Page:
Column: 'Black Friday' is not for everyone, including me

Tis the season, and tomorrow is a day like no other.

The name "Black Friday" has always mystified me a little. It's supposed to be a positive reference - the day retailers move into the profitable "black" in the fiscal year - but usually days referred to in that fashion are associated with something terrible.

Black Tuesday, 1929, when the stock market crashed.

Or Black Monday. In 1987, it was another stock market crash. In the NFL, it's the Monday after the final Sunday of the season when coaches and general managers are fired and/or resign.

Then there's Soundgarden's "Fell on Black Days," which, while a great song, does not ring the glory tune of exuberant consumerism. "Sunspots have faded and now I'm doing time" - you won't be hearing those lyrics on the in-store Christmas playlist.

"Black Friday" is a great title, though, and plenty of people have applied it to horror/suspense movies, dark comedies and documentaries. (If you have 10 minutes to spare on a low-budget satire, "The Black Friday Games" on YouTube pokes fun at both insane shopping and "The Hunger Games.")

If you're braving the early morning crowds, more power to you. "May the savings be ever in your favor," as the satire says. Retailers, I hope you make lots of sales and have many employees earning money this holiday season.

But I will not be among the hordes storming the retail castles come Friday morning. I had my fill of feverus retailius many years ago while on a mission of altruism.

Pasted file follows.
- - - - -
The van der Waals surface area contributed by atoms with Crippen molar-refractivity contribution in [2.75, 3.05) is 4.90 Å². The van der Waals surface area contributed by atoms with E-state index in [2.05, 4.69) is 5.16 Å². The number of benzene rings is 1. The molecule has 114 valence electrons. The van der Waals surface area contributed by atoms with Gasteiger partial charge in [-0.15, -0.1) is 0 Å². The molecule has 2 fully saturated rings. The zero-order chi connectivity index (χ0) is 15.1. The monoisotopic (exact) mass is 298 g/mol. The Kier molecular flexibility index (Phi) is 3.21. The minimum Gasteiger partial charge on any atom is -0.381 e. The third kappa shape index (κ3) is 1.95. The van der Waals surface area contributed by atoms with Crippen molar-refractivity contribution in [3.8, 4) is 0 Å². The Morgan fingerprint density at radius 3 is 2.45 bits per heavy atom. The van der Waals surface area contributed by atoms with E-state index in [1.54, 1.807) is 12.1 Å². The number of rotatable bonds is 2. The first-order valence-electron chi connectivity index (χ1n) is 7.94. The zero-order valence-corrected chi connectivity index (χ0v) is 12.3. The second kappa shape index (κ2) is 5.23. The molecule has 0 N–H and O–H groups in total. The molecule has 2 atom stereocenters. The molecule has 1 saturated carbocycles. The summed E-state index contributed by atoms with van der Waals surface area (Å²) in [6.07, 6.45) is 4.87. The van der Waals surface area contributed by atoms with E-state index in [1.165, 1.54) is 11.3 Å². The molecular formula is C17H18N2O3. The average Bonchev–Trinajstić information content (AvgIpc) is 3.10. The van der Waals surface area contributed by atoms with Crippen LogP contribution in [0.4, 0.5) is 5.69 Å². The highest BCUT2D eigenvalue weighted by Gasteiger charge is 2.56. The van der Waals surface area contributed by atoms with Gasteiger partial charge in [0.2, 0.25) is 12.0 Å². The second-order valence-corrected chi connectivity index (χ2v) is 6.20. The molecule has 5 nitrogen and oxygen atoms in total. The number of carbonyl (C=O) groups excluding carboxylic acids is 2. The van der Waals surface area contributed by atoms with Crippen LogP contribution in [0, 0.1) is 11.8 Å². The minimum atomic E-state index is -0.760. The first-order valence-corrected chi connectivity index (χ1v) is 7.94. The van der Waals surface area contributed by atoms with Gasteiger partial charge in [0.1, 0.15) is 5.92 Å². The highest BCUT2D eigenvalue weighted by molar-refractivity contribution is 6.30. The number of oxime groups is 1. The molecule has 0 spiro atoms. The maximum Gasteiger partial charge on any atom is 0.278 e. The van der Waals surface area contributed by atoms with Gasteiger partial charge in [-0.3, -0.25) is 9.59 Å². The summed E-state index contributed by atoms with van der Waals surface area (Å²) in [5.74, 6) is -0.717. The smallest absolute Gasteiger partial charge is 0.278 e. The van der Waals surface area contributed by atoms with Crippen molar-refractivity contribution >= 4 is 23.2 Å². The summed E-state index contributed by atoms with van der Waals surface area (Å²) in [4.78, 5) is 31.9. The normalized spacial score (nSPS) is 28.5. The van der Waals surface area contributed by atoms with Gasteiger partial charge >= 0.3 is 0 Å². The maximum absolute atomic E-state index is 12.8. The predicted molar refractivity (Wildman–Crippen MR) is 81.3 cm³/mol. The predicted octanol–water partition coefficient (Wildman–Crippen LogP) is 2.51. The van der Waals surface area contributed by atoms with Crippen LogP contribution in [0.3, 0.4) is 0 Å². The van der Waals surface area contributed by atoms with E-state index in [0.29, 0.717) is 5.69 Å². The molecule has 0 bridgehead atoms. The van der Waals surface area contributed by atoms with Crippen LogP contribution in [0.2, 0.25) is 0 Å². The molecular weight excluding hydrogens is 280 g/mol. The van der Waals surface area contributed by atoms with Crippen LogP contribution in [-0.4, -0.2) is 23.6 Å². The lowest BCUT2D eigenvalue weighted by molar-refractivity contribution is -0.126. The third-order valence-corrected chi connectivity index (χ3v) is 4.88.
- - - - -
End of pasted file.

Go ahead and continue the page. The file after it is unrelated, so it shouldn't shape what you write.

My brother, then a manager at a Toys R Us, had left for work sometime around 2 a.m. on Black Friday to be ready for a 4 a.m. opening. I stopped by about 7 a.m. with a muffin and some coffee, since my brother hadn't eaten breakfast. He was working a register; every lane had customers lined up, and the cashiers couldn't ring up people fast enough.

I'd spent some time stocking shelves at Toys R Us a few years beforehand, so innocently - for nostalgia's sake - I decided to stroll around the store and see what the fuss was all about.

It was a crazy scene. Grown-up adults, grabbing toys off of shelves, shoving through crowds. Lines to get into aisles. Shopping carts stacked back to back and side to side, to the point that movement was almost impossible. Tempers were on edge.

No rules.

No mercy.

I tried to weave my way out, hoping to use my lack of a shopping cart as a maneuverability advantage. Just the opposite happened - I became the nexus of a shopping cart pile-up, and the people who had me trapped started snarling at me for blocking their paths to action figures or Barbies or whatever it is they wanted.

The good news is, there are lots of options for people like me who aren't the sport-shopping type. I used to be among those who bemoaned the ever-earlier openings that seeped from Friday into Thanksgiving; now, it seems, the market has spoken. We want the doorbusters, the week of cyber deals, the big retail bang to start off the Christmas/holiday/gift-giving season.

If you're out and about on Friday, be careful out there. And I'll see you at the after-Christmas sales.